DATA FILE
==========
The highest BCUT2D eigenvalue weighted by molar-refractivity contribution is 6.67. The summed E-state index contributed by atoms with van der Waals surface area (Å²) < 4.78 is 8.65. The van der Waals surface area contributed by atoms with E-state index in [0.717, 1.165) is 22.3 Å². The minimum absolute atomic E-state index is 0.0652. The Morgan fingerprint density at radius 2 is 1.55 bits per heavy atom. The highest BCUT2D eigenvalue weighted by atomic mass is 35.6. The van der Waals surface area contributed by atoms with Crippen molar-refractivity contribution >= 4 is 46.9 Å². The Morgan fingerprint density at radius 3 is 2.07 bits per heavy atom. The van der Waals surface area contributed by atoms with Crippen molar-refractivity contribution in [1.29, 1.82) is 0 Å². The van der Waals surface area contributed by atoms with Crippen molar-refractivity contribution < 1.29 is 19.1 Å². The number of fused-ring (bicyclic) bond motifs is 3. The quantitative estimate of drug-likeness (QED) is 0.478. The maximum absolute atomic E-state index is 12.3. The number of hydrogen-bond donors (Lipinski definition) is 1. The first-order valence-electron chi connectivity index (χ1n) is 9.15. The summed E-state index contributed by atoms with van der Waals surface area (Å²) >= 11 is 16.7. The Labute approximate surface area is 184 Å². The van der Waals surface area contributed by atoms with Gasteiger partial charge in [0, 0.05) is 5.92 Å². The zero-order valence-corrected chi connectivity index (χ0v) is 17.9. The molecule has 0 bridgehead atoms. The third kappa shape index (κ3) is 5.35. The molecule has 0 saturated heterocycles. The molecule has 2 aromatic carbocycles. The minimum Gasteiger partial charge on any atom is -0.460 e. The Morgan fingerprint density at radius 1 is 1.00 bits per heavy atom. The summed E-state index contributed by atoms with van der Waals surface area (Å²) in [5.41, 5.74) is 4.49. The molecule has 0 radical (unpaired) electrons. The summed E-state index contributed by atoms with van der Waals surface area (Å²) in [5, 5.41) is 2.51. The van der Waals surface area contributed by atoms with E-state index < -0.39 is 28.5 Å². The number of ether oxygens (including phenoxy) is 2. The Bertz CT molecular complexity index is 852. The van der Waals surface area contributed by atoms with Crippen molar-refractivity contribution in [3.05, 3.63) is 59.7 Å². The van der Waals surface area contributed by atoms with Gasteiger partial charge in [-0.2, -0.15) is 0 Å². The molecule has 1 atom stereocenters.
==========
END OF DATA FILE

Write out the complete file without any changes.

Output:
The highest BCUT2D eigenvalue weighted by molar-refractivity contribution is 6.67. The summed E-state index contributed by atoms with van der Waals surface area (Å²) < 4.78 is 8.65. The van der Waals surface area contributed by atoms with E-state index in [0.717, 1.165) is 22.3 Å². The minimum absolute atomic E-state index is 0.0652. The Morgan fingerprint density at radius 2 is 1.55 bits per heavy atom. The highest BCUT2D eigenvalue weighted by atomic mass is 35.6. The van der Waals surface area contributed by atoms with Crippen molar-refractivity contribution >= 4 is 46.9 Å². The Morgan fingerprint density at radius 3 is 2.07 bits per heavy atom. The van der Waals surface area contributed by atoms with Crippen molar-refractivity contribution in [1.29, 1.82) is 0 Å². The van der Waals surface area contributed by atoms with Crippen molar-refractivity contribution < 1.29 is 19.1 Å². The number of fused-ring (bicyclic) bond motifs is 3. The quantitative estimate of drug-likeness (QED) is 0.478. The maximum absolute atomic E-state index is 12.3. The number of hydrogen-bond donors (Lipinski definition) is 1. The first-order valence-electron chi connectivity index (χ1n) is 9.15. The summed E-state index contributed by atoms with van der Waals surface area (Å²) >= 11 is 16.7. The Labute approximate surface area is 184 Å². The van der Waals surface area contributed by atoms with Gasteiger partial charge in [0, 0.05) is 5.92 Å². The zero-order valence-corrected chi connectivity index (χ0v) is 17.9. The molecule has 0 bridgehead atoms. The third kappa shape index (κ3) is 5.35. The molecule has 0 saturated heterocycles. The molecule has 2 aromatic carbocycles. The minimum Gasteiger partial charge on any atom is -0.460 e. The Morgan fingerprint density at radius 1 is 1.00 bits per heavy atom. The summed E-state index contributed by atoms with van der Waals surface area (Å²) in [5.41, 5.74) is 4.49. The molecule has 0 radical (unpaired) electrons. The summed E-state index contributed by atoms with van der Waals surface area (Å²) in [5, 5.41) is 2.51. The van der Waals surface area contributed by atoms with E-state index < -0.39 is 28.5 Å². The number of ether oxygens (including phenoxy) is 2. The Bertz CT molecular complexity index is 852. The van der Waals surface area contributed by atoms with Crippen molar-refractivity contribution in [3.05, 3.63) is 59.7 Å². The van der Waals surface area contributed by atoms with Gasteiger partial charge in [-0.2, -0.15) is 0 Å². The molecule has 1 atom stereocenters.